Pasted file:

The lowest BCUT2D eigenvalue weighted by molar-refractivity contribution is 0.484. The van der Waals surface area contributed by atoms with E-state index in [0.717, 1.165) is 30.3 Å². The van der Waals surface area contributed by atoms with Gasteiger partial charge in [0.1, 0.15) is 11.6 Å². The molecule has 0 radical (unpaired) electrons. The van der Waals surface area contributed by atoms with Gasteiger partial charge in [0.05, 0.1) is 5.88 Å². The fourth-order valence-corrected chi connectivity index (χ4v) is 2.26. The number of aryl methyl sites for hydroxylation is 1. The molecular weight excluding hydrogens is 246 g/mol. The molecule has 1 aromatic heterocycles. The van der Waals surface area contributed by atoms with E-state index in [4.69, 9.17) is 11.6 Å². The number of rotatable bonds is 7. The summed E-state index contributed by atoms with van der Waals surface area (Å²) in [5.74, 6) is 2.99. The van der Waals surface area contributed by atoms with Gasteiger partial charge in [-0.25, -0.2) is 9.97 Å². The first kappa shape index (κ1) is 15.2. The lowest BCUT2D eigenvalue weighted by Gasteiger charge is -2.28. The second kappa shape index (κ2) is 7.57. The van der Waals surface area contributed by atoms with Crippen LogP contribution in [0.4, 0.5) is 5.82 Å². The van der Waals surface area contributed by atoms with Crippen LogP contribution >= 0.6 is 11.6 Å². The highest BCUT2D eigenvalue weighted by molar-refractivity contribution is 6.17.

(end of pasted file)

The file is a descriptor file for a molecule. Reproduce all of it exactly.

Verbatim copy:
The lowest BCUT2D eigenvalue weighted by molar-refractivity contribution is 0.484. The van der Waals surface area contributed by atoms with E-state index in [0.717, 1.165) is 30.3 Å². The van der Waals surface area contributed by atoms with Gasteiger partial charge in [0.1, 0.15) is 11.6 Å². The molecule has 0 radical (unpaired) electrons. The van der Waals surface area contributed by atoms with Gasteiger partial charge in [0.05, 0.1) is 5.88 Å². The fourth-order valence-corrected chi connectivity index (χ4v) is 2.26. The number of aryl methyl sites for hydroxylation is 1. The molecular weight excluding hydrogens is 246 g/mol. The molecule has 1 aromatic heterocycles. The van der Waals surface area contributed by atoms with E-state index in [4.69, 9.17) is 11.6 Å². The number of rotatable bonds is 7. The summed E-state index contributed by atoms with van der Waals surface area (Å²) in [5.74, 6) is 2.99. The van der Waals surface area contributed by atoms with Gasteiger partial charge in [-0.25, -0.2) is 9.97 Å². The first kappa shape index (κ1) is 15.2. The lowest BCUT2D eigenvalue weighted by Gasteiger charge is -2.28. The second kappa shape index (κ2) is 7.57. The van der Waals surface area contributed by atoms with Crippen LogP contribution in [0.4, 0.5) is 5.82 Å². The van der Waals surface area contributed by atoms with Crippen LogP contribution >= 0.6 is 11.6 Å². The highest BCUT2D eigenvalue weighted by molar-refractivity contribution is 6.17.